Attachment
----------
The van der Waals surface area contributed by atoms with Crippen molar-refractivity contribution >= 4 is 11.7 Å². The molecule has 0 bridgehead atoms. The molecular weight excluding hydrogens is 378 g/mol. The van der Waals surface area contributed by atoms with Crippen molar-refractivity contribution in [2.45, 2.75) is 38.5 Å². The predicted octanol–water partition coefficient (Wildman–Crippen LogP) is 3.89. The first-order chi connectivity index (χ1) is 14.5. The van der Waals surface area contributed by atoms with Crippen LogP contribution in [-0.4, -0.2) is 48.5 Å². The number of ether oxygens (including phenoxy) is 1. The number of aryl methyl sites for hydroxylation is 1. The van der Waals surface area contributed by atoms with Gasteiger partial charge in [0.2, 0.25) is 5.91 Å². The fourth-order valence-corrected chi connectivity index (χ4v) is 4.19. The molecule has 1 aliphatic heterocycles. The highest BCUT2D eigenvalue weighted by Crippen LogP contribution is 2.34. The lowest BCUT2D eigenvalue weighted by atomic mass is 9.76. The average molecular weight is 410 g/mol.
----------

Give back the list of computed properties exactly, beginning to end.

The van der Waals surface area contributed by atoms with Crippen molar-refractivity contribution >= 4 is 11.7 Å². The molecule has 0 bridgehead atoms. The molecular weight excluding hydrogens is 378 g/mol. The van der Waals surface area contributed by atoms with Crippen molar-refractivity contribution in [2.45, 2.75) is 38.5 Å². The predicted octanol–water partition coefficient (Wildman–Crippen LogP) is 3.89. The first-order chi connectivity index (χ1) is 14.5. The van der Waals surface area contributed by atoms with Crippen LogP contribution in [-0.4, -0.2) is 48.5 Å². The number of ether oxygens (including phenoxy) is 1. The number of aryl methyl sites for hydroxylation is 1. The van der Waals surface area contributed by atoms with Gasteiger partial charge in [0.2, 0.25) is 5.91 Å². The fourth-order valence-corrected chi connectivity index (χ4v) is 4.19. The molecule has 1 aliphatic heterocycles. The highest BCUT2D eigenvalue weighted by Crippen LogP contribution is 2.34. The lowest BCUT2D eigenvalue weighted by atomic mass is 9.76. The average molecular weight is 410 g/mol.